Focusing on the latter aspect, the importance of effective policy-making is motivated by the presence of specific market and coordination failures that characterize GVCs (Pietrobelli & Staritz, 2018). An increasing share of GVCs/GPNs studies have explored GVC-oriented policies, i.e., policies that account for the global interconnections among firms and are aimed at improving access to GVCs or capturing higher value shares3. As stated by Pietrobelli and Staritz (2018), GVC-oriented policies are quite distinct from more general policies aimed at supporting private sector development. A key specificity is that GVC-oriented policies need to connect and leverage lead firms, accounting for their bargaining power over a fragmented supplier base (Dallas et al., 2019). This requires a different approach relative to industrial policies prevalent in the 1980s and 1990s that focused on raising barriers for developing countries (Morris & Staritz, 2019), toward a multi-scalar perspective, accounting for sector specificities, inter-firm relations, and localized value-creation. According to Pietrobelli and Staritz (2018), GVC-oriented policies are broadly aimed at achieving the following objectives – (i) supporting participation in GVCs, to improve supplier firms’ ability (especially those based in developing countries) to meet the sourcing demands of global buyers, that are often complex, costly, and require linkages to complementary expertise; (ii) enhancing the capture of value produced therein, accounting for power asymmetries between lead firms and supplier firms’, potentially hindering the latter’s ability to capture sufficient gains from GVC participation; and/or (iii) improving labor and environmental conditions (see also IILS, 2006, ILO, 2015).

In early GVC research, and perhaps reflecting the pervasive global economic reality at the time, Gereffi (1994: 10) observed that governments occupied a passive role, facilitating export-oriented development. A dominant perspective was that state-policy was restricted to promoting an attractive business environment both for global lead firms and local suppliers seeking to integrate into GVCs (Horner & Alford, 2019). This was reflected in the World Trade Organization’s (WTO) establishment in 1994, which significantly shrank the developmental policy space afforded to states (Wade, 2003). It is fair to say that other major International Organizations (IOs) including branches of the OECD and World Bank subsequently advanced this liberal interpretation of state roles vis a vis GVCs, wherein the role of states is limited to ‘promoting well-functioning GVCs and minimizing trade “friction” at borders (i.e., fewer restraints and regulations)’ (Mayer & Gereffi, 2019: 578).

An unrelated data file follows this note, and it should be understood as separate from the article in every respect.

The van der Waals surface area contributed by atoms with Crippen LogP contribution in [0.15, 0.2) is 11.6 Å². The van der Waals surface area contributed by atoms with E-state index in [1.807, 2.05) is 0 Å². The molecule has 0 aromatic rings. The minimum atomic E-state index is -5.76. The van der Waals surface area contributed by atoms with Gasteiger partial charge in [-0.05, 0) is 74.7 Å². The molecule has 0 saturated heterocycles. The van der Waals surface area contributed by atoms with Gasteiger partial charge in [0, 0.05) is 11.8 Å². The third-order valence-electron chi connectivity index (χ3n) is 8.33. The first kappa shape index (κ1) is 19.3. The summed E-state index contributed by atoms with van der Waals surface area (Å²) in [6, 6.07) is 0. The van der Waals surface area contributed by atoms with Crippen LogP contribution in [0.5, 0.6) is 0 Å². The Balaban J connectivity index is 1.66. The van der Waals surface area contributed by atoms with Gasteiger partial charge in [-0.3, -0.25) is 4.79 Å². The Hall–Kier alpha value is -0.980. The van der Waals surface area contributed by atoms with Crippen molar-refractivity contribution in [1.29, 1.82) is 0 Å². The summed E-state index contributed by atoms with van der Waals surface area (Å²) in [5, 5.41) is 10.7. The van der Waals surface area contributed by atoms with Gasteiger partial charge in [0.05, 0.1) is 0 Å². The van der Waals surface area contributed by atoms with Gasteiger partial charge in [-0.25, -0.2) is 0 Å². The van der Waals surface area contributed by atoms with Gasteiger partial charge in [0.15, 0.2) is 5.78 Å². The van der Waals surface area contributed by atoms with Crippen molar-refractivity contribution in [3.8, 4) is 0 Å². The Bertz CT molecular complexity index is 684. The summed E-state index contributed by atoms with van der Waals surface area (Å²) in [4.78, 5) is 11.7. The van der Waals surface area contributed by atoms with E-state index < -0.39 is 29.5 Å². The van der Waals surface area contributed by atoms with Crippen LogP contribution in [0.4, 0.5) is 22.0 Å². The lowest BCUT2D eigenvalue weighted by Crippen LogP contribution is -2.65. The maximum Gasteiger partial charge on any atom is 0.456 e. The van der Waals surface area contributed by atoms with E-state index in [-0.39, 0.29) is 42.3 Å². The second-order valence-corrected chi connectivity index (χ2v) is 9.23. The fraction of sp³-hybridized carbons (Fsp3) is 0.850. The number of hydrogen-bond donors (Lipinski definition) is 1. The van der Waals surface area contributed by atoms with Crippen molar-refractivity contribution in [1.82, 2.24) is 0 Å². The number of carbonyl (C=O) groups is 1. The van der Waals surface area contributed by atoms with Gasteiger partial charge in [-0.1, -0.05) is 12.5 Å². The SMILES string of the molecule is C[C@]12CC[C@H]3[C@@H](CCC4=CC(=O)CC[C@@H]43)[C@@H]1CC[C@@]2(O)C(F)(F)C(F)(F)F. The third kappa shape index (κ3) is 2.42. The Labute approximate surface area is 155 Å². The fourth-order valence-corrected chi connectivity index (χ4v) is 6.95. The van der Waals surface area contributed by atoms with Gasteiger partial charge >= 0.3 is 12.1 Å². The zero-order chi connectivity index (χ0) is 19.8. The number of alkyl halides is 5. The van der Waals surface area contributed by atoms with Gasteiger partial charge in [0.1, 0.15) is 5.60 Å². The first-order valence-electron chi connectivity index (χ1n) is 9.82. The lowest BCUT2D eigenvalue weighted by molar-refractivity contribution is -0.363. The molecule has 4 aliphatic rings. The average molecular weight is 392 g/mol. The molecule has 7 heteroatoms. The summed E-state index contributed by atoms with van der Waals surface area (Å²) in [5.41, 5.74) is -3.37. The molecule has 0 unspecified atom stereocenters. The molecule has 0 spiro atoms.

Recent observations suggest a more interventionist interpretation of nation-states in relation to GVCs, wherein states might play a broader array of roles, to mediate private interests in order to strengthen local development outcomes (Mayer & Phillips, 2017). National policies have been advocated particularly in the realm of social and environmental upgrading, following increasing recognition that lead firms might not be sufficiently committed or able to address such complex issues in their value chains (ILO, 2015; Hossain, 2019; Riisgaard, Lund-Thomsen, & Coe, 2019). Over the past decade, GVC/GPN research highlights that addition to the state’s role in actively facilitating GVCs, they can also play a central role in regulating firm activity; producing goods and services destined for GVCs; and buying products through public procurement (Alford & Phillips, 2018; Horner, 2017; Horner & Alford, 2019; Smith, 2015). This more interventionist interpretation is reflected also in seminal IO publications on GVCs and decent work by the International Labor Organization (ILO) (2006, 2015), and other agencies calling for more proactive state approaches to GVCs, in order to achieve economic competitiveness, regional and national development (see also UNCTAD, 2020; UNIDO, 2002, 2011, 2015).

Building on the previous discussion, this article focuses specifically on national and sub-national state policy-makers (i.e., regional, provincial, or city-level), and the extent to which they can influence the functioning of GVCs and ability of domestic firms to participate, capture value, and upgrade (Alford & Phillips, 2018; Horner, 2017; Horner & Alford, 2019). In this context, we adopt Horner’s (2017) classification, who suggests the state can act as facilitator – by supporting local firms to participate and upgrade in GVCs, through policies such as tax incentives, subsidies, trade policies, and R&D incentives; as regulator – by constraining the activities of global lead firms or of local suppliers through quality controls, standards implementation, labor regulation, state marketing boards, and price control mechanisms; as producer – by directly engaging in state-owned production activities in competition with other private firms within GVCs; and/or as buyer – by directly procuring products and services via state-led value chains, which may comprise distinct economic, social, and environmental standard requirements (Alford & Phillips, 2018; Horner, 2017; Horner & Alford, 2019; Mayer & Phillips, 2017). Which policies, relating to each of these state roles, are more likely to support (or constrain) economic, social, and environmental upgrading? In what contexts are those initiatives likely to be implemented?